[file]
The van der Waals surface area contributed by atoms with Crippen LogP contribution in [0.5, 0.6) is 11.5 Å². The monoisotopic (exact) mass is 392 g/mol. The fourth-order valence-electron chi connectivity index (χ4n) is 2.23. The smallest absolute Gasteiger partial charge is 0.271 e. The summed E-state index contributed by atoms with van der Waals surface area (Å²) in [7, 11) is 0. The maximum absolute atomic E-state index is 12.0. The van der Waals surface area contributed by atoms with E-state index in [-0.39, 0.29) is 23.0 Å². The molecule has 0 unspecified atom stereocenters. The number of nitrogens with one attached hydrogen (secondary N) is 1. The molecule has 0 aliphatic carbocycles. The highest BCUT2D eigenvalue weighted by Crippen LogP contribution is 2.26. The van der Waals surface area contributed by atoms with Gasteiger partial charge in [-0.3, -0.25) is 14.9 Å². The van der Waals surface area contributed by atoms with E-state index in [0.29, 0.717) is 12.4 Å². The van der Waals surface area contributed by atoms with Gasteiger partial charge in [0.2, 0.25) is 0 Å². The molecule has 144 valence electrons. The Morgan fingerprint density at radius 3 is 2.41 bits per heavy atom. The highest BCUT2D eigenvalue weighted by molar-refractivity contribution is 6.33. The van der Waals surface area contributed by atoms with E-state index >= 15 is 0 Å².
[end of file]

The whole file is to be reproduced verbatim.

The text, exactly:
The van der Waals surface area contributed by atoms with Crippen LogP contribution in [0.5, 0.6) is 11.5 Å². The monoisotopic (exact) mass is 392 g/mol. The fourth-order valence-electron chi connectivity index (χ4n) is 2.23. The smallest absolute Gasteiger partial charge is 0.271 e. The summed E-state index contributed by atoms with van der Waals surface area (Å²) in [7, 11) is 0. The maximum absolute atomic E-state index is 12.0. The van der Waals surface area contributed by atoms with E-state index in [-0.39, 0.29) is 23.0 Å². The molecule has 0 unspecified atom stereocenters. The number of nitrogens with one attached hydrogen (secondary N) is 1. The molecule has 0 aliphatic carbocycles. The highest BCUT2D eigenvalue weighted by Crippen LogP contribution is 2.26. The van der Waals surface area contributed by atoms with Gasteiger partial charge in [-0.3, -0.25) is 14.9 Å². The van der Waals surface area contributed by atoms with E-state index in [0.29, 0.717) is 12.4 Å². The van der Waals surface area contributed by atoms with Gasteiger partial charge in [0.2, 0.25) is 0 Å². The molecule has 144 valence electrons. The Morgan fingerprint density at radius 3 is 2.41 bits per heavy atom. The highest BCUT2D eigenvalue weighted by molar-refractivity contribution is 6.33. The van der Waals surface area contributed by atoms with E-state index >= 15 is 0 Å².